However, the ultimate public relations goal of an organization must be trust, which is confident belief in the authenticity of an organization. Trust can only exist when it is predicated on authenticity, which in turn can only exist through transparency.
Of course, trust must be deserved; neither can it be violated, or else that trust will be lost. Many organizations have become pro-actively transparent in response to public demand for truthful information and in response to the ready availability of alternative access to information. These organizations have used transparency to assure their publics of their authenticity. And it is this authenticity that creates trust.
A path to mistrust
In contrast, pseudo-transparency that exploits transparency creates inauthenticity that begets mistrust. Pseudo-transparency that exploits political influence in a democracy surreptitiously manipulates information on which citizens depend, creating inauthenticity and mistrust.
People have become economically enslaved to the considerable financial costs of mandated new communication technologies that have become requisite to living their lives in modern society, if not addicting, in part because of inauthentic pseudo-transparent influences that invite mistrust. Pseudo-transparent influences on cultural values may result in cultural changes that are deleterious to organizations’ publics as well as to society-at-large.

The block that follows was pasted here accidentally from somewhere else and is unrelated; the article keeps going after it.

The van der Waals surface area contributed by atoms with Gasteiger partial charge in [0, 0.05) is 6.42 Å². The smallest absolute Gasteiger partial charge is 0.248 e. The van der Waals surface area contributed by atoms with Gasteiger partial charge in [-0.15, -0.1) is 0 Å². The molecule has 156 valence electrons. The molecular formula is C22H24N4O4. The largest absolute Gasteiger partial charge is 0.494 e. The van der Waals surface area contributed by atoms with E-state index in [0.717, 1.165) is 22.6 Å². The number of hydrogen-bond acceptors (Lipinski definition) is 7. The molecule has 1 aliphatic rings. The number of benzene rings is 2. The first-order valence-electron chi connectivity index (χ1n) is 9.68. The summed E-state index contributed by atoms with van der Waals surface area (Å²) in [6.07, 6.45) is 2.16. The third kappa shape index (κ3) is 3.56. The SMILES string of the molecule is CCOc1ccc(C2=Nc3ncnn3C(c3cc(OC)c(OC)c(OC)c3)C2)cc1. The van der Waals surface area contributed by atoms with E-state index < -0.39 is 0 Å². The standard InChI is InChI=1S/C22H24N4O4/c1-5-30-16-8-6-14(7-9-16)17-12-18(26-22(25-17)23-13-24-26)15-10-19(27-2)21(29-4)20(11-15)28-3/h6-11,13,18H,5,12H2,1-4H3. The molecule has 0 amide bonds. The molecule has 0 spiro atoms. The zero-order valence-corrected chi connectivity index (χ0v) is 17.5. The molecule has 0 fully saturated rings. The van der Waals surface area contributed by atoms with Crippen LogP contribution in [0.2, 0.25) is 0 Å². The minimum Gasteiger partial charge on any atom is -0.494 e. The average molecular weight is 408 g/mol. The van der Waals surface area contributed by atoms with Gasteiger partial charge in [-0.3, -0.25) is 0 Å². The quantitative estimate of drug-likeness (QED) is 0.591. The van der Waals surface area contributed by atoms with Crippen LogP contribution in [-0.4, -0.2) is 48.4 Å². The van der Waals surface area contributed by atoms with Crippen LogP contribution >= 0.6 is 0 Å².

In an age of increasing transparency, pseudo-transparency nevertheless flourishes. Public relations practitioners must strive for transparency of their organizations. However, transparency only has value to the extent that it creates authenticity, which is only possible through transparency. But public relations’ ultimate goal must be trust, which is only possible through authenticity. This linear progression can be expressed as such:
Transparency > authenticity > trust
Pseudo-transparency > inauthenticity > mistrust
Public relations practitioners in today’s transparent age must recognize the linear progression of transparency, authenticity and trust, the last of which must be the public relations goal of governments, civil society organizations and corporations.
Based on the paper:
Vujnovic, M. & Kruckeberg, D. (2014, March). A PR "meta-strategy" based on an examination of "transparency," "Pseudo-Transparency," "Authenticity" and "Trust". Paper presented at The 17th Annual International Public Relations Research Conference, Miami, FL.
Dean Kruckeberg, Ph.D., APR, Fellow PRSA, is a Professor in the Department of Communication Studies at the University of North Carolina at Charlotte. He is co-author of This Is PR: The Realities of Public Relations and of Public Relations and Community: A Reconstructed Theory. He is the author and co-author of many book chapters and journal articles about international public relations ethics and about the ramifications of evolving communication technology for public relations practice.
Marina Vujnovic, Ph.D., is the author of Forging the Bubikopf Nation: Journalism, Gender and Modernity in Interwar Yugoslavia and co-author of Participatory Journalism: Guarding Open Gates at Online Newspapers and is the author of many book chapters and articles in scholarly journals. Her research interests focus on international communication and global flow of information, explorations of the historical, political-economic and cultural impact on media and class, gender and ethnicity.